FreshFiber launched 3D printed Macedonia case for your iPad designed by designer Janne Kyttanen. The box spring shock breakers could protect your iPad from bumps and drops. Its open and slight grain texture keeps your iPad cool. You can also print your name on the side.
The Macedonia iPad case has a price tag of $89.99 and available on Cubify.com. If you add $20 more you can get a version with build-in stand, which is very handy for typing, Watching video and browsing the internet.
(Images credit: Cubify)
In a recent interview with Dezeen, Janne Kyttanen, also co-founder of design studio Freedom of Creation and creative director of 3D printer company 3D Systems talked about his design work and 3D printing.
Janne Kyttanen: "When I started everything was very, very expensive so it was very difficult to get the whole thing going. My dream was always to start an industry instead of designing individual products. So I think the first five, six, seven years were extremely difficult both financially and in terms of having people believe in the vision. Only in the last three years things have exponentially started moving forward to an industry that I always envisioned. And especially the last year. It's going great."
Marcus Fairs: "And why has it suddenly taken off in the last two or three years?"
Janne Kyttanen: "There's some [3D printing] patents that have run out and of course there's now massive awareness towards the whole story; and to be honest the pricing. You can [print] normal household products, like this iPod Nano holder for example, which costs two Euros to make. So why go buy something when you could just make your own things?" (((Oh dear.)))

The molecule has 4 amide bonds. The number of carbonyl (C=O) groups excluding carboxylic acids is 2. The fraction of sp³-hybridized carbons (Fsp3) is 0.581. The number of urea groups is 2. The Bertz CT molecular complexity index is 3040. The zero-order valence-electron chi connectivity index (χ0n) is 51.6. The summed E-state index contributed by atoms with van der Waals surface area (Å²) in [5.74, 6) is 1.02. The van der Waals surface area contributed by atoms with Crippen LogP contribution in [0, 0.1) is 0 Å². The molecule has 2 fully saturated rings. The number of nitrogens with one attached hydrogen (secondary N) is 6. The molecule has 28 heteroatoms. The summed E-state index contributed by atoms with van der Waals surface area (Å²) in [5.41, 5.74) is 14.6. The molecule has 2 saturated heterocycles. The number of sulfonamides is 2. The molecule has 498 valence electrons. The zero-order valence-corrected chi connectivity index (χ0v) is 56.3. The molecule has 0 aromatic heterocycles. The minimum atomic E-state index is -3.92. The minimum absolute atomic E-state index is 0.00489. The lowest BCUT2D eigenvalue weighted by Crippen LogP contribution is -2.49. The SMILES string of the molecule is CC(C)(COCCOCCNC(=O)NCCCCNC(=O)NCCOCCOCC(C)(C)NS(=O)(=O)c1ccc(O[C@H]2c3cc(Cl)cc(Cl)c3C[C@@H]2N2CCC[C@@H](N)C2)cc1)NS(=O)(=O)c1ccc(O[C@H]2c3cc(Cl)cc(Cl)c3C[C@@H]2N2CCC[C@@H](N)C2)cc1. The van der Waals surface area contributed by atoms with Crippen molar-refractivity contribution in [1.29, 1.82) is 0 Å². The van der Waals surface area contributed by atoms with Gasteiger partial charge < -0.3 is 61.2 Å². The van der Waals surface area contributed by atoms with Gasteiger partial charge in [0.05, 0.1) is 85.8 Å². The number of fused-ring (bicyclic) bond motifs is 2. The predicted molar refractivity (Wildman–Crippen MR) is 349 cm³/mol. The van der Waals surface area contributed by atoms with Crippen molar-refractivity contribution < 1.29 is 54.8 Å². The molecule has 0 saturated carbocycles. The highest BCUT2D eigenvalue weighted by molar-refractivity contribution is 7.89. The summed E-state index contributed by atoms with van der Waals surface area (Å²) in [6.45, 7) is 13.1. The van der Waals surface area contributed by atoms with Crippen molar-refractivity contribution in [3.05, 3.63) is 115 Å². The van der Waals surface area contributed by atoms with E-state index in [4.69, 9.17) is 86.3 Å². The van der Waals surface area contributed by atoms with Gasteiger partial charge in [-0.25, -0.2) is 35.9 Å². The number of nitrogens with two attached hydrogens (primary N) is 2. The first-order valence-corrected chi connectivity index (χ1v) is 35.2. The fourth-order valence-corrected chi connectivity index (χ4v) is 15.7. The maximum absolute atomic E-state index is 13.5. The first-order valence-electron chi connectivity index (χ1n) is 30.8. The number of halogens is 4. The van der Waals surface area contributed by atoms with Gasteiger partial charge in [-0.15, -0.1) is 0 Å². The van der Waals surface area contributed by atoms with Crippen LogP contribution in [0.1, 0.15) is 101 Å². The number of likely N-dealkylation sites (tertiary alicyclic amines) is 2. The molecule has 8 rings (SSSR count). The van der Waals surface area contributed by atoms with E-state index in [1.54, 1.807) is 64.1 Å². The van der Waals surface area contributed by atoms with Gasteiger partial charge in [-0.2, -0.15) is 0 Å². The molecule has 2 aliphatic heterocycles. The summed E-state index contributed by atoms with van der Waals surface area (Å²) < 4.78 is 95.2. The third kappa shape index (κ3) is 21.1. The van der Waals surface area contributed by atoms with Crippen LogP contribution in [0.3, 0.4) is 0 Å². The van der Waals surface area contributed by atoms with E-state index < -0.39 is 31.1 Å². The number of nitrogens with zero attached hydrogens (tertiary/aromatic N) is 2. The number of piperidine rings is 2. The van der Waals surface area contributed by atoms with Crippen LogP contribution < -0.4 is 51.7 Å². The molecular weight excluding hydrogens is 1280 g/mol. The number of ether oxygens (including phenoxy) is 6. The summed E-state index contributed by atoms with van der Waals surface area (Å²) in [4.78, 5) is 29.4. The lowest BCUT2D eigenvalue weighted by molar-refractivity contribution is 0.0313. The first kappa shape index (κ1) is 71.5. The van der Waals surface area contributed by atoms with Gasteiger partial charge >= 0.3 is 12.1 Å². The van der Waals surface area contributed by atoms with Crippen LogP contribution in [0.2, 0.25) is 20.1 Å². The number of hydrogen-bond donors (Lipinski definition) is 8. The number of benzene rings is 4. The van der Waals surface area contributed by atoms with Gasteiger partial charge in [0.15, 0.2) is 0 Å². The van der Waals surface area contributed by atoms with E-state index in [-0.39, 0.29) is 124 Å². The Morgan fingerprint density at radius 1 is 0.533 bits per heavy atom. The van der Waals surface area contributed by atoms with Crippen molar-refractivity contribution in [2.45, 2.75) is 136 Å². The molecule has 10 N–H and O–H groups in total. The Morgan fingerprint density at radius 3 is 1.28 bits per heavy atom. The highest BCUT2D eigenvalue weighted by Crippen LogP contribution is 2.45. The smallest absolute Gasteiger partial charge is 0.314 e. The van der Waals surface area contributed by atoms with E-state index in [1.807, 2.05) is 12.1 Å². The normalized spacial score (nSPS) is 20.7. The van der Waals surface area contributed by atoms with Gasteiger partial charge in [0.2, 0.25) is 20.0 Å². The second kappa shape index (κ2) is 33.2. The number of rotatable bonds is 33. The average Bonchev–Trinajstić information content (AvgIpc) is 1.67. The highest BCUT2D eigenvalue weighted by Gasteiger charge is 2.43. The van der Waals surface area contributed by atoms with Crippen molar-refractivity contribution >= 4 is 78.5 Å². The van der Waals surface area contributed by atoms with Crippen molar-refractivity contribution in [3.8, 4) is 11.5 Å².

Marcus Fairs: "You mentioned patents expiring. So companies that had the patents for these manufacturing technologies were preventing it from being widely taken up?"
Janne Kyttanen: "That happens in any technology. Once restrictions are removed, the bigger crowd starts to flourish."
Marcus Fairs: "Freedom Of Creation is now owned by 3D Systems. Tell us about that merger, that takeover, and tell us about the company you now work for."
Janne Kyttanen: "That happened about a year and a half ago. We've been talking for a number of years about how I always envisioned that the consumer world would be the final frontier for this type of adventure. They had something that I needed: technology, software, finance and a whole bunch of people running in the same direction. I had of course 12 years of valuable content that we can just quickly get going, instead of them getting other designers or buying somewhere else to get it going. So it was for me a match made in heaven."
Posted in 3D Printing Applications
Maybe you also like:
- 3D printed Symphony Shells iPhone amplifiers
- Injured bald eagle Beauty gets 3D printed bionic beak
- Finger-worn EyeRing helps blind navigate and "see"
- Using a 3D printer to make an awesome portal gun
- 3D printing builds humanoid robot mockup for NASA in two weeks
- New start-up offers 3D printed glasses fit to your face
- Polchemy Made-to-order 3D printed iPhone case
- 3D printing Mars globes and your Mars Curiosity rover
- 3D printed lightweight robotic hand wins 2012 R&D 100
- NASA making parts with 3D printing for human-supporting rover
- 3D printer to make special memories come alive
- Toronto Hot Pop Factory uses 3D printer to create unique jewellery
- Building next generation sprint spikes for Olympic using 3D printing
- Musician uses Makerbot Replicator to replace parts for a 1970 Robert Goble harpsichord